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Outdoor Activities Peru

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Peru offers a multitude of outdoor activities to suit everubody´s interests, abilities, fitness, and wallet. One highlight is a trek, a multiday camping and hiking expedition surrounded by the world´s highest tropical mountains. Others include mountaineering, river rafting, mountain-biking, surfing, or watching wildlife in the Amazon jungle. Huacachina sandboarding is possible through the huge dunes around the south coast. From the hundreds of outfitters and travel agencies that exist, we have selected ones that provide several kinds of services. Many visitors start with the South American Explorers (SAE), based in Lima or Cusco, which has information related to outdoor activities. 

 

Mountaineering and trekking Peru 

Trekking Peru and mountaineering are extremely popular among visitors to Peru, especially during the dry season from May to September. The best base for trekking Peru is Huaraz. Nearby, Cordillera Blanca contains scores of glaciated mountains and is the best-known trekking area. The highloght is Huascaran which at 22,205 ft (6,768 m) is the world´s highest tropical mountain. Which trails crossing passes at up to 16,405 ft (5,000 m) and camping spots commonly around 13,124 ft (4,000 m), these adventures are for fit, acclimatized visitors with good equipment. Both day trips and overnight treks, ranging from three to 12 days, can be arranged. Mountaineers have a choice ranging from the relatively easy Pisco to the symmetrical Alpamayo, or the challenging Artesonraju. All require technical ice- and snow-climbing equipment, which can be rented in Huaraz. The climbing season is from June to August. Some visitors opt to back-pack alone while others hire guides, cooks, or arrieros (donkey drivers). 

Cusco, with its tabled Inca Trail to Machu Picchu, is also the center for several other marvelous treks. As the Inca trail is now highly regulated, trekkers need to plan their trips months in advance in order to obtain a permit during the dry season. Other treks are equally georgeous and require less advance notice. The six-day circuit of Ausangate (20,906 ft/6,372 m) with glorious mountain views, huge herds of alpacas, and natural hot springs, is highly recommended. Several treks often end up at Machu Picchu via routes other than the more famous Inca Trail.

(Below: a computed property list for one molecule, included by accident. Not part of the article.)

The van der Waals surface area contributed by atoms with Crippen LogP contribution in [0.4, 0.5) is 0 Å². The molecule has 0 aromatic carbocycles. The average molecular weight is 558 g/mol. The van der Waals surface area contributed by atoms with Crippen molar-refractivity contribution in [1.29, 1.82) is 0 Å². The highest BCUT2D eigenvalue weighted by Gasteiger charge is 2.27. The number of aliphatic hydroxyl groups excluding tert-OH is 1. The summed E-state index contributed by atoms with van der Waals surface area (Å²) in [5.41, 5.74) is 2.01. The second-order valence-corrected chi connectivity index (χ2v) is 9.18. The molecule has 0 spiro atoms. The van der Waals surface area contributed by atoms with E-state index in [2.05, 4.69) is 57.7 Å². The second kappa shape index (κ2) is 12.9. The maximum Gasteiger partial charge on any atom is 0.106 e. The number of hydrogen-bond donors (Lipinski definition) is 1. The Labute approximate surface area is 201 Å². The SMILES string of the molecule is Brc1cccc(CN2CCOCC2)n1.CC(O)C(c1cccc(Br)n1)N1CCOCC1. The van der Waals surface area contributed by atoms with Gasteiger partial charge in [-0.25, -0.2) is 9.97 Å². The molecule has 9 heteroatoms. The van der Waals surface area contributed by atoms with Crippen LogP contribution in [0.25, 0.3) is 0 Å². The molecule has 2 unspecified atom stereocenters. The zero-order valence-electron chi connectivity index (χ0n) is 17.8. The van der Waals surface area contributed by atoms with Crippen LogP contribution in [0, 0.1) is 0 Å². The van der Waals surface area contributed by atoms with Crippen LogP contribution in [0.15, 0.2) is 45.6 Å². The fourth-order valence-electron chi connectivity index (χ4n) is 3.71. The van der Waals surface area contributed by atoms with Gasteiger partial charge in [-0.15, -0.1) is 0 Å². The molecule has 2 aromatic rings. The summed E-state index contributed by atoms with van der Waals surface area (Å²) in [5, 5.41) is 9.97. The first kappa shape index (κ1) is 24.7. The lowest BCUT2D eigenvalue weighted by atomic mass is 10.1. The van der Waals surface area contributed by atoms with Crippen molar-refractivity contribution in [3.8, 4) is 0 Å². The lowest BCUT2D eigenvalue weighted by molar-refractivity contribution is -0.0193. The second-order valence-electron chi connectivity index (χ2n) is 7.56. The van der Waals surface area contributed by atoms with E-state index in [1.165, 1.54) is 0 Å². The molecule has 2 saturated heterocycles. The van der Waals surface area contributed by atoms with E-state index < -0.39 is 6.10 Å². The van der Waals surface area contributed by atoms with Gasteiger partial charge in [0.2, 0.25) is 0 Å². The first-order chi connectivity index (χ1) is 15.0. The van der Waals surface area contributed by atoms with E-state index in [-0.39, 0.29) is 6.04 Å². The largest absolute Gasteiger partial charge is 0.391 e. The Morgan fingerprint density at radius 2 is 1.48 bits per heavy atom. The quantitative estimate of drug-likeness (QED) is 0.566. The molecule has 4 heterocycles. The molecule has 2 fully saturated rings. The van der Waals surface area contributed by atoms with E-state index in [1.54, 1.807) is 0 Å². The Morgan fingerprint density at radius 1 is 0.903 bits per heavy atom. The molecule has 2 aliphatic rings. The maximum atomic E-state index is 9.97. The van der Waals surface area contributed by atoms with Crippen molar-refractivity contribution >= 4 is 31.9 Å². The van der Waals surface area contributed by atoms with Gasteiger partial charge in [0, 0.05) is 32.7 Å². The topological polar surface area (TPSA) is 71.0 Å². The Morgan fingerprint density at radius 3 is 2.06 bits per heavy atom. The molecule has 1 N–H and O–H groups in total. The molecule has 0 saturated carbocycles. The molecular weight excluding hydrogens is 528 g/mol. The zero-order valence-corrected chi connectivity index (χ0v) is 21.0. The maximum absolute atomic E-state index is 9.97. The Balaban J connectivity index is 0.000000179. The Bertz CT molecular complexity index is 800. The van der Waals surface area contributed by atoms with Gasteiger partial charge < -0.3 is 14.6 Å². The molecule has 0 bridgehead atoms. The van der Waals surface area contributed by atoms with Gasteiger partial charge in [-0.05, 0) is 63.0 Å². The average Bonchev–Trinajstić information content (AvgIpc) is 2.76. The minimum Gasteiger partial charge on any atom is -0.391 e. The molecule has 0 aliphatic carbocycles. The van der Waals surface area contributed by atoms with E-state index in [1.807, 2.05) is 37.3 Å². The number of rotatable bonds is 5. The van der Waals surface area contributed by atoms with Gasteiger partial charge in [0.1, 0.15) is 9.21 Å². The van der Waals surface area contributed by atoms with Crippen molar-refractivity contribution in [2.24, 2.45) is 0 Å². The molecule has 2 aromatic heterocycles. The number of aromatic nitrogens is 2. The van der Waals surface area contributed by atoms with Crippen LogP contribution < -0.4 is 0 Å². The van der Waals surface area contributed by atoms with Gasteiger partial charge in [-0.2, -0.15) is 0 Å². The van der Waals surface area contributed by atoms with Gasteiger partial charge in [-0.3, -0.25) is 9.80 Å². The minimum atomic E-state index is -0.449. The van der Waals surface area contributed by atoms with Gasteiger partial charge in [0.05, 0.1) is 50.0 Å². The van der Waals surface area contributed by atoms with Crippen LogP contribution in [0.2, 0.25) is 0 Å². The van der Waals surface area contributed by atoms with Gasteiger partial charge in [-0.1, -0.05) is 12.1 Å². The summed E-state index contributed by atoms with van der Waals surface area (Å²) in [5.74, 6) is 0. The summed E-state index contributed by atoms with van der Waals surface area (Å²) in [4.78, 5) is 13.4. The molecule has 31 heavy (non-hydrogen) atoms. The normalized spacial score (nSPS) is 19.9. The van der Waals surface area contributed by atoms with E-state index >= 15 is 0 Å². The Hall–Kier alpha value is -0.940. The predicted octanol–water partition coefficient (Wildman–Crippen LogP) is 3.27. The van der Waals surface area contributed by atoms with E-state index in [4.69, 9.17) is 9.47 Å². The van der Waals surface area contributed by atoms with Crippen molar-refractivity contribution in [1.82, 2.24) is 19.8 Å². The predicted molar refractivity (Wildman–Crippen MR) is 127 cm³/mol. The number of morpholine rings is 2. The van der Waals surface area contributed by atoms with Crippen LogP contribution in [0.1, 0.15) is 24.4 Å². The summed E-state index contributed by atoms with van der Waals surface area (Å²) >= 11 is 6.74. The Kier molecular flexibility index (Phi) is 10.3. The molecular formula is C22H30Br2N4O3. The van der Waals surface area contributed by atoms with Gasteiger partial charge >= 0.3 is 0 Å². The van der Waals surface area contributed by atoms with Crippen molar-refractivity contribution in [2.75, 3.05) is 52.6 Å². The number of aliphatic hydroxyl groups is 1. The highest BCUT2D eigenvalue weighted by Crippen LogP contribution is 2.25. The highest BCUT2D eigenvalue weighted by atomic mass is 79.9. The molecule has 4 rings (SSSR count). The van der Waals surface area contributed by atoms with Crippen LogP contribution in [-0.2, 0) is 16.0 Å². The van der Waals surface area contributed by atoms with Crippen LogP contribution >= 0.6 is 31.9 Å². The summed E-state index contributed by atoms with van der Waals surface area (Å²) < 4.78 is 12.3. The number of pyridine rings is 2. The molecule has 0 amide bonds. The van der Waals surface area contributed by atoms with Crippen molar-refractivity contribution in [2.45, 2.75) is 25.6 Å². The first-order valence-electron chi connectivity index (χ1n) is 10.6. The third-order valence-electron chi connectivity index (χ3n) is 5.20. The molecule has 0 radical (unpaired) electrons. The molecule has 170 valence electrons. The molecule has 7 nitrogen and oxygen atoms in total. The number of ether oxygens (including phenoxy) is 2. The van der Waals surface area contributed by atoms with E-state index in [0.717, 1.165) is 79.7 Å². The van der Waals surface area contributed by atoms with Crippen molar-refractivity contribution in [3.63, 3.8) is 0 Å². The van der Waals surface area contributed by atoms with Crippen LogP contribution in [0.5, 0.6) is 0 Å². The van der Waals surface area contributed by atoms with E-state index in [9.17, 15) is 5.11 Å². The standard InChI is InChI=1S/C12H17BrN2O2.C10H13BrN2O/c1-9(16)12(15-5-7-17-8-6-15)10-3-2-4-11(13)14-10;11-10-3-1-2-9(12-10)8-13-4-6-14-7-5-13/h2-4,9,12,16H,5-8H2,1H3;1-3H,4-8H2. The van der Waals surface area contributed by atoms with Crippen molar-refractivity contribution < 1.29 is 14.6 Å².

The Arequipa area offers some unique adventures. A trek into two of the world´s deepest canyons, the Colca and the Cotahuasi, can be arranged. Both have great scenery, condor-spotting opportunities, and remote villages. Among the best outfitters is Colca trek, run by Vlado, an experiences English-speaking local guide. Another special trekking Peru is the arid Volcán Misti (19,101 ft/5,822 m) which dominates Arequipa´s skyline. 

 

Mountain Biking

The mountain trails with their jaw-dropping scenery are the perfect getaway for adventure lovers. They provide a stark contrast to the flat desert of the Panamerican Highway. Single track dirt roads crisscross the Andes, and a vehicle or a donkey are required to take you up for a descent of 9,843 ft (3,000m). Rental bikes are quite good, but if you require top-of-the-line wheels, bring your own. Most international airlines allow passengers to carry. In Cusco, a good choice is a one-to-six day trips, some visiting Inca sites, the famous Inca Jungle trek to Machu Picchu, and trek tours in the Sacred Valley.

 

Rafting

The rugged high Andean rivers are the best place for white-water kayaking and rafting. Trips range from a few hours to over a week of descending through mountain canyons into the Amazon rainforest and camping in the wilderness. Outfitters can be found in Arequipa and Huaraz, but Cusco has the best selection. Short floats can be done in Class II and Class III rapids on the Río Urubamba in the Sacred Valley, while longer trips descend the Rios Tambopata and Apurímac into the Amazon jungle with rapids reaching Class IV and some very challenging Class V ones. Most are navigated by rafts with experienced guides; kayakers can also join a rafting expedition.  

 

Surfing